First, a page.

Saturday, September 7, 2013

Show Season 2013.....

Today should have been the last show of my season, like so many others this year it didn't happen, and I spent the day home wishing I was there. For a season that barely happened, it may turn out to be the most educational of my lifetime.

It was a season I had big dreams for, and had put in a lot of work preparing for. I spent the winter riding multiple horses to advance my riding, I invested in traveling to a Wendy Murdoch clinic to help with some of my seat issues. My goals for the year had been to show in my age group and to show for the first time at the breed show level (my first season had been all open shows and I had always shown novice).

But, from the get go this season never quite felt right. Even before the season started it seemed cursed. In January we all held our breath while our horses battled strangles and we just hoped everyone would be healthy in time for us to have a season at all.

Then the schedule was published and drama ensued, overlapping shows, conflicts, worrying if I would get to have the season I had worked for. Looking back now those conversations seem so ridiculous and at the same time I wish I could go back to that place. Because those now trivial concerns were so much easier to fix than what would follow.

Somehow we got through all that and then I threw myself a curve ball. I decided to change horses, and bought B'sheret, barely a month before the first show of the season. We picked him up and brought him home 10 days before we planned to show him. A totally crazy plan but one that honestly I was so excited for. My own horse, our first show together. Etta and I both worked tirelessly to try to get him and I ready, to try to build as much of a relationship between him and I as we could in a little over a week. But despite all the effort again fate intervened. Three days before the show B's stifle locked up and we had to scrap the show plans and work on getting him whole again. I spent the day I would have been showing walking and conditioning B' and praying we would get past it.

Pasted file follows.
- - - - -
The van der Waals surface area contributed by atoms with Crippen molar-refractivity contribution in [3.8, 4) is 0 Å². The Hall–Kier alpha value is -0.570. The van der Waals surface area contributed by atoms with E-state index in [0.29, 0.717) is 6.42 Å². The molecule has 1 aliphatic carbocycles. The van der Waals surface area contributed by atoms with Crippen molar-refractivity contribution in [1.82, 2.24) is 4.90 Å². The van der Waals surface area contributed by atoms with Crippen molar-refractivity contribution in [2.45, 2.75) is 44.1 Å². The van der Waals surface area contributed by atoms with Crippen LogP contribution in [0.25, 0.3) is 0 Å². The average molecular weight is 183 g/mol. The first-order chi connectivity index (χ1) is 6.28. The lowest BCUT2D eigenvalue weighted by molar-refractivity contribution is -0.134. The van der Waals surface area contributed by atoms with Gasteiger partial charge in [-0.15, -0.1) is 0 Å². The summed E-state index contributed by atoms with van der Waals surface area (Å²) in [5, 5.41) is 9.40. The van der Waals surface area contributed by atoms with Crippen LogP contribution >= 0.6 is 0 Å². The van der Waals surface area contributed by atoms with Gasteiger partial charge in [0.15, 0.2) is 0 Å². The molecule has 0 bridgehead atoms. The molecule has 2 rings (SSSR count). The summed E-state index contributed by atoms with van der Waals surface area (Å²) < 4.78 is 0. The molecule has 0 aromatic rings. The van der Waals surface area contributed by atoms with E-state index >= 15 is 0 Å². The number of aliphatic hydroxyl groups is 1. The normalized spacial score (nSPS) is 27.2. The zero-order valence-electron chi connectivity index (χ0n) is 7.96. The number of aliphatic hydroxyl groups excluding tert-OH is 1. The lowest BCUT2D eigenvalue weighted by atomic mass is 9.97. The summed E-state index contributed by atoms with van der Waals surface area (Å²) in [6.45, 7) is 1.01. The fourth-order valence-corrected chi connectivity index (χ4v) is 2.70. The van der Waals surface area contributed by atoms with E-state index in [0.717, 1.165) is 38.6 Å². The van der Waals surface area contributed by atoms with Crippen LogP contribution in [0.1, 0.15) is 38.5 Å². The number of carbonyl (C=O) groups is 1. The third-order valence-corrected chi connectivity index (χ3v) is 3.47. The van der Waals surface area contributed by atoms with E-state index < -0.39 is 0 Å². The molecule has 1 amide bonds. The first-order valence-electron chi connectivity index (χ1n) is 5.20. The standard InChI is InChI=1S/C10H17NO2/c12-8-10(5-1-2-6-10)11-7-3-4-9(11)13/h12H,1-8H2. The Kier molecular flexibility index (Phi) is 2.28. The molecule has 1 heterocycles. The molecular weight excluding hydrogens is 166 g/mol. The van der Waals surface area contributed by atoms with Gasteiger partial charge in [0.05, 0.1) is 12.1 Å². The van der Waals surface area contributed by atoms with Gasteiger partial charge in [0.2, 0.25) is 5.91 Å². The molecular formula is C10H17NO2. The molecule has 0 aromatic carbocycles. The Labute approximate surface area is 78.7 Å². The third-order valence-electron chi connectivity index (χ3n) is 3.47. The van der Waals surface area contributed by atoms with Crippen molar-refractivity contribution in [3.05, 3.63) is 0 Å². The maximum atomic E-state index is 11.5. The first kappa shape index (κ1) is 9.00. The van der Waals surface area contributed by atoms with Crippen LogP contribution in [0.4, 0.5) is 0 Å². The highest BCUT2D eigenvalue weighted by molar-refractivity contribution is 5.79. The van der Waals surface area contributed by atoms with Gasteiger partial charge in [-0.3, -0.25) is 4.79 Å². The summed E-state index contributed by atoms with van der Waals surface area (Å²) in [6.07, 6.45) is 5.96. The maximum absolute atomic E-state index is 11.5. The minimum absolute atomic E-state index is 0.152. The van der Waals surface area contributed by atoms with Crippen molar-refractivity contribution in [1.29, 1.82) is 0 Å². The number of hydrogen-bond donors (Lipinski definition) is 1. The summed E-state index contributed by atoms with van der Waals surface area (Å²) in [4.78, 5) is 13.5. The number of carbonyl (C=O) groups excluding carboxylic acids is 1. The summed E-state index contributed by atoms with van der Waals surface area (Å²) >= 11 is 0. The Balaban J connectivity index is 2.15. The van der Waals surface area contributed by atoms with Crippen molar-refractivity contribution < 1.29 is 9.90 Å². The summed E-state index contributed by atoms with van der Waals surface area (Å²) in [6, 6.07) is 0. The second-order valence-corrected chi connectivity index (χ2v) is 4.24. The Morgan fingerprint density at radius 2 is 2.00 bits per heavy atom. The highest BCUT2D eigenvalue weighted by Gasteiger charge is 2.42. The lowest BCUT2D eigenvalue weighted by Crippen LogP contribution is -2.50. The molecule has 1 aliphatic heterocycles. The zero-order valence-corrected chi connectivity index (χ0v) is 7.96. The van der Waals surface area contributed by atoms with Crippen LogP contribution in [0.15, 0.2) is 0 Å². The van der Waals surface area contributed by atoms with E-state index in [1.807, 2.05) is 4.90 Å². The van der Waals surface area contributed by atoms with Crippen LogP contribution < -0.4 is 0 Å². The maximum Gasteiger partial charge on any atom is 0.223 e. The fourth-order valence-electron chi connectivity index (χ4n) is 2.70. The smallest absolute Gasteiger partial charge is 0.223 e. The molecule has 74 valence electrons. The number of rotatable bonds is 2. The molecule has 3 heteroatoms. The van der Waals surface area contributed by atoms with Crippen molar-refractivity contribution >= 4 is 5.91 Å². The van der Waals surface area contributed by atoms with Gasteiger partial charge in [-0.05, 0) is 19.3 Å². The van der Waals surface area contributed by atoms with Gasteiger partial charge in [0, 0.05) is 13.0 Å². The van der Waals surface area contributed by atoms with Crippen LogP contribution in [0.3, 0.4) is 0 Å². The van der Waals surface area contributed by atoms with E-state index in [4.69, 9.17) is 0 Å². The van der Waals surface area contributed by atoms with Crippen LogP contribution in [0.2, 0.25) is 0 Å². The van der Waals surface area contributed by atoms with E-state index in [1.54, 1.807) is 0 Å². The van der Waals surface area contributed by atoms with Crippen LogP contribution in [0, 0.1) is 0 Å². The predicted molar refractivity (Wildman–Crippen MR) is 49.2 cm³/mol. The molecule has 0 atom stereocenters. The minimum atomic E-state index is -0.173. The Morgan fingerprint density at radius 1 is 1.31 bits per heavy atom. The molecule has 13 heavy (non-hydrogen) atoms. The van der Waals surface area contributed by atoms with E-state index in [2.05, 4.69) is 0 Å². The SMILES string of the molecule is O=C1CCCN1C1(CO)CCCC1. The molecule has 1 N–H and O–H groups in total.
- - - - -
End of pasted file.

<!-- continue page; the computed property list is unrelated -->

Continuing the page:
To make up for it we plugged in an extra show a week later. We showed in halter, showmanship and W/T western pleasure, and Etta rode him in WP. It felt great to show him, but of course it wasn't without adventure. Ten minutes before my riding class a dog broke loose from it's trailer, charged us, B' spooked and I landed in the dirt. My first fall from a horse. But I did it I rode in my class. I look back and am glad I fought through it, because it turned out to be the only class I would ride in this season.

One week later we did accomplish my big goal for this show season, I got to show in my first breed show, an AQHA show. I showed B' in showmanship and Etta showed him in Western Pleasure. He handled the show so well and I remember how much promise I left that day feeling. This was going to be my riding partner for a long long time and we were going to rock it. Little did I know it would be our last show together.

Two weeks later as we were getting ready for our next big goal, the AQHA Regional show, my first show at the fairgrounds and in the coliseum, B's stifle locked a second time and the dream ended. I made the hard decision, with a lot of support from those around me, that the best thing to do was return B'sheret to his previous owners.

I still know in my heart it was the right decision but it has been far from easy. Losing him left me feeling really lost, something I still am trying to sort out. Without a horse I felt very separated from the barn and those around me there. I have fought a lot of sadness, have spent most days that should have been show days home in tears, and am still trying to find my footing.